Sobriquet 39.4

The following post was originally published on 2/5/08.

Like most Monday-Wednesday-Friday afternoons, I returned home from work today and promptly napped for several hours. Despite the sleeping, however, I did manage to go over another article on The Master of Petersburg. Michael Marais, it seems, is one of the more prevalent names among Coetzee scholars, as this is the third essay of his I have encountered in a relatively short period of time.

Marais's "Death and the Space of the Response to the Other in J. M. Coetzee's The Master of Petersburg," like many of the other essays dealing with the novel, focuses on the relationship between fiction and history. Using the rather common criticism that Coetzee's fiction does not engage with the politics of South Africa in any defined way as a starting point, Marais examines the author's claim that literature can rival rather than supplement history. Although it will in all likelihood have little bearing on the shape of my own work with Coetzee, Marais's essay does strike me as the type of criticism many other critics-to-be would benefit from reading.

For tomorrow: Try to write some more...

Though I do not want this blog to veer too far away from the documentation of my dissertation, I am compelled to briefly address tomorrow's massive "Super Tuesday" primary elections. A number of my friends have been swept up by the political fervor of certain campaigns and I find it disturbing how readily some of the brighter people I know take the words of particular politicians at face value. At any rate, having gotten emails from a number of my friends urging me to vote for a particular candidate, I want to say that I will not be voting for Hillary Clinton, Barak Obama, Ron Paul, or any of the other candidates in tomorrow's primaries. I am, contentedly, politically unaffiliated. Furthermore, despite the oddly idealistic glasses through which some of my brighter friends have somehow decided to view certain unnamed candidates, I have very strong doubts about the front-running candidates. All of them.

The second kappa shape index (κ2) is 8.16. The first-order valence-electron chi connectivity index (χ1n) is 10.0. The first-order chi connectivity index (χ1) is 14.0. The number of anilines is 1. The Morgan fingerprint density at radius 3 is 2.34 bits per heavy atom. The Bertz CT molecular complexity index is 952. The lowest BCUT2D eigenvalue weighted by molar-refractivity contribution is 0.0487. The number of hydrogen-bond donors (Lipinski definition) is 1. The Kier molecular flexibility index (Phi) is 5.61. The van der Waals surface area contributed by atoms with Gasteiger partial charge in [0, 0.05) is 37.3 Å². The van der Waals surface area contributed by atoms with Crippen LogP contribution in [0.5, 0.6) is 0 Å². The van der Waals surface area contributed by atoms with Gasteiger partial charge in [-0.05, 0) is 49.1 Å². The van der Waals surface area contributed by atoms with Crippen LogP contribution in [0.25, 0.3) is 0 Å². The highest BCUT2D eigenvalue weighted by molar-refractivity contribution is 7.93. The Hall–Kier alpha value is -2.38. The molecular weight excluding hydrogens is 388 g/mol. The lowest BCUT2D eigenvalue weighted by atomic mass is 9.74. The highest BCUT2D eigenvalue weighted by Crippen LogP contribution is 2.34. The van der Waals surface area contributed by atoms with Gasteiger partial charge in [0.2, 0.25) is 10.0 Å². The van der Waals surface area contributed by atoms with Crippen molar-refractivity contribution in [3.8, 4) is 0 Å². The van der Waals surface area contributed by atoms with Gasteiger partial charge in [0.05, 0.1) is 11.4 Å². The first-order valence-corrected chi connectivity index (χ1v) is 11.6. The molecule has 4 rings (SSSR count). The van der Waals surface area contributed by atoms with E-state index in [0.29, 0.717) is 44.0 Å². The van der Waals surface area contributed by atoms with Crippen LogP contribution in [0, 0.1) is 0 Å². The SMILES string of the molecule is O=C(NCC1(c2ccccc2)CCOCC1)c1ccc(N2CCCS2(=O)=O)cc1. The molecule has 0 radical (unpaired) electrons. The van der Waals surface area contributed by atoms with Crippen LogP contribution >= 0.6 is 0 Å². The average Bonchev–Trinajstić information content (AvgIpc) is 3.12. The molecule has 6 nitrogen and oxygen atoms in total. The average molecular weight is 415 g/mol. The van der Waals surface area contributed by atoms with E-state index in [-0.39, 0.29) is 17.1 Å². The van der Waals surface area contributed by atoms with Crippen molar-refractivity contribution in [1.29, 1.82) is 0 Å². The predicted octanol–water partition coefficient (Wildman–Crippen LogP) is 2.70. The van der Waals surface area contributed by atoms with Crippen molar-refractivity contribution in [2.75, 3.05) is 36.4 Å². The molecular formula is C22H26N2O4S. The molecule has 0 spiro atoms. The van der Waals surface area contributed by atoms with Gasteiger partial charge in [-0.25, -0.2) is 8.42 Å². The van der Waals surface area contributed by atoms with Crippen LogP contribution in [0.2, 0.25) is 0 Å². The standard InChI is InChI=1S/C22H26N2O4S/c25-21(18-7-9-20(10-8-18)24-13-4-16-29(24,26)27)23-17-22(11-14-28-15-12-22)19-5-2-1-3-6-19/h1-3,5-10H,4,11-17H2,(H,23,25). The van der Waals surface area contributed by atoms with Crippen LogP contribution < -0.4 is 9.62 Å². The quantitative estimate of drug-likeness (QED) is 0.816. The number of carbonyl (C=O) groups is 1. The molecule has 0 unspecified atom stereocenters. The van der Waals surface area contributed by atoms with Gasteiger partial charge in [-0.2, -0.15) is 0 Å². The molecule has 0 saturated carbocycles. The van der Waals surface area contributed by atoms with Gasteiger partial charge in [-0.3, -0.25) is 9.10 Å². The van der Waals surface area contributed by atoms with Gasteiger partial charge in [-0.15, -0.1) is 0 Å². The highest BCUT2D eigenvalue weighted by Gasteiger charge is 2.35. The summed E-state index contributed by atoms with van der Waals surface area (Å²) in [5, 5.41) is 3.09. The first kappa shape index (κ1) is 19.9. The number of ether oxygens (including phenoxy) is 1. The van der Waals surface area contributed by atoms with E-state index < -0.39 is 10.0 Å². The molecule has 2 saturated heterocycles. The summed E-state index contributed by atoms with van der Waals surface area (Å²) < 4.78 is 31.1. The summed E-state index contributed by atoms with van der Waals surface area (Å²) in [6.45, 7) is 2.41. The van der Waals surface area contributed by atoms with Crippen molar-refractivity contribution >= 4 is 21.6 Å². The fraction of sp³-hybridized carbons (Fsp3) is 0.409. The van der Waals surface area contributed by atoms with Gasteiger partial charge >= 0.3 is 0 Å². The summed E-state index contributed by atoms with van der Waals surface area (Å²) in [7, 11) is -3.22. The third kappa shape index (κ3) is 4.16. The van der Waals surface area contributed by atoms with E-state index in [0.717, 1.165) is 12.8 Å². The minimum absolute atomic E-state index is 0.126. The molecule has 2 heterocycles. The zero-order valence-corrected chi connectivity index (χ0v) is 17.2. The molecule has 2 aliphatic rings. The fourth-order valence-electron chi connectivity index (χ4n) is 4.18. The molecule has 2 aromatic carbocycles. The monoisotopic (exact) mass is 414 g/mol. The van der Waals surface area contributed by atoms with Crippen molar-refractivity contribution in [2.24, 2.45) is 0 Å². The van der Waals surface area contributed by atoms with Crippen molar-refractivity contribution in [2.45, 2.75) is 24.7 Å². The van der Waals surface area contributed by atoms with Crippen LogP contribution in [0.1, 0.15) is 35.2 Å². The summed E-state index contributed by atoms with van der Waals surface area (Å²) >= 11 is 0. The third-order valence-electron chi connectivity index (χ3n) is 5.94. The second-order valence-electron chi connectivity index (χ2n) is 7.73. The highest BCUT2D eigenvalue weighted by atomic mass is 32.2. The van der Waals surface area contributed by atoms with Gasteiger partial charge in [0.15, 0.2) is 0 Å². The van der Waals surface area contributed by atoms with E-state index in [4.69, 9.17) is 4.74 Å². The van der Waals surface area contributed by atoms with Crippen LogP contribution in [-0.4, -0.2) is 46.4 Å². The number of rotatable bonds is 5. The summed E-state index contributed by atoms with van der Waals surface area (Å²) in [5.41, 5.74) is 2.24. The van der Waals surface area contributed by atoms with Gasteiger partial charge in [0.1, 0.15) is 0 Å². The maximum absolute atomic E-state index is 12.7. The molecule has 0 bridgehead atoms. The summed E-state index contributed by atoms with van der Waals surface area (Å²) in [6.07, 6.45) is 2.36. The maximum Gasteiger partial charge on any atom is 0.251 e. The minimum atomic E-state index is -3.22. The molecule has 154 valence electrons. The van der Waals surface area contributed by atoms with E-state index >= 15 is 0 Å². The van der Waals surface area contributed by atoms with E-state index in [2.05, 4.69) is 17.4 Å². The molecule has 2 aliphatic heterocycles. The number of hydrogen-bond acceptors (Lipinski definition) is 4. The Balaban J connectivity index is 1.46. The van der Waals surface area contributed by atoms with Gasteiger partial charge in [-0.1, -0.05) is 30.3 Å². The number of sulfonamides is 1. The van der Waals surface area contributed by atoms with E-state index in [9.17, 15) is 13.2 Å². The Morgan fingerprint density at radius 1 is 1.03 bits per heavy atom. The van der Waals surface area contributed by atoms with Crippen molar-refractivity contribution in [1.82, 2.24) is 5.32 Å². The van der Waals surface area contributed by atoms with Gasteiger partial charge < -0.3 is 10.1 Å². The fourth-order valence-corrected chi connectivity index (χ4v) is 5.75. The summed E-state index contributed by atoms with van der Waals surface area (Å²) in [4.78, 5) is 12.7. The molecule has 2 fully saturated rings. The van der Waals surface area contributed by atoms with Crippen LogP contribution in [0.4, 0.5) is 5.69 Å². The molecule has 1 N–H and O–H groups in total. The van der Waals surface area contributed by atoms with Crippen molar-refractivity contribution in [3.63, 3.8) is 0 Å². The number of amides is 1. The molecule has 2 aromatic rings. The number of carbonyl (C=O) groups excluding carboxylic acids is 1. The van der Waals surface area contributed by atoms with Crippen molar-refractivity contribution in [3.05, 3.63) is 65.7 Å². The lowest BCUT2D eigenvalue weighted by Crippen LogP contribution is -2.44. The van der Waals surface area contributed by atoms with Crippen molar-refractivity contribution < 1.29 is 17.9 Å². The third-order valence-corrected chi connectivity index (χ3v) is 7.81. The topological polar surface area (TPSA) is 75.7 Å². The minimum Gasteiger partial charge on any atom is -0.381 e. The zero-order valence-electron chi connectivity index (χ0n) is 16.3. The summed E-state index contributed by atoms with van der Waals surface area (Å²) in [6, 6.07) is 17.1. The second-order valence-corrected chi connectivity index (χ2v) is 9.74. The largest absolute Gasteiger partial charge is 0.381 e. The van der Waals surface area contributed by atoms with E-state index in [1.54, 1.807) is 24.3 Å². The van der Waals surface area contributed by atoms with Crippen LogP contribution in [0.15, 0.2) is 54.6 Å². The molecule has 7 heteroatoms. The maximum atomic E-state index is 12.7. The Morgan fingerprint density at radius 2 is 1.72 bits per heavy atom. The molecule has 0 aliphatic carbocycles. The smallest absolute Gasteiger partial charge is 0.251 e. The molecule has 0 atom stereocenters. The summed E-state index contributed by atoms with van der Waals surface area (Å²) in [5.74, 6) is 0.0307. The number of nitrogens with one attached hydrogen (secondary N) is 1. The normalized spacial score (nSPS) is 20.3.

Granted, the president is largely America's diplomatic figurehead and I would hope the next president will represent our nation abroad with dignity and class, so I would prefer certain candidates over others strictly on the basis of their charisma...having lived abroad, I can say that the difference between the international response to Bill Clinton or George H. W. Bush and George W. Bush is night-and-day...we need someone the media in other countries will like. Still, I will not be voting for Hillary Clinton or Barak Obama or John McCain or Mitt Romney or Mike Huckabee, no matter how charismatic they may be.

Again, I will not attack any one candidate, though I do think there are more than a few sociopaths running and, like Ted Bundy before them, they've got people fawning over them...

I will, however, endorse one candidate for tomorrow: Mike Gravel. Whether or not he'd make a good president, I respect what he has done with his career and he says things that none of the top-tier candidates want to say or hear. A vote for Gravel, it seems, would be a nice way of sending a message, however small, that common sense and individual liberty are important. If Sen. Gravel runs as a third-party candidate (with some Libertarians drooling at a cross-party Gravel-Paul ticket), I say vote for him there, too. You're not throwing your vote away by voting for a third party; you're making a small voice that much louder. And, believe me, we need that voice to get louder, we need third parties. Imagine if the Greens and Libertarians had a few seats in Congress...If you want a government to represent the people, you'll want a Communist, a Fascist, a handful of Libertarians, a smattering of Greens, a few dozen Socialists, a bunch of Democrats and a slew of Republicans. Take that first step now...take a voice away from the Big Two and vote for a small three.

Work Cited

Marais, Michael. "Death and the Space of the Response to the Other in J. M. Coetzee's The Master of Petersburg." J. M. Coetzee and the Idea of the Public Intellectual, ed. Jane Poyner. Athens: Ohio UP, 2006. 83-99.


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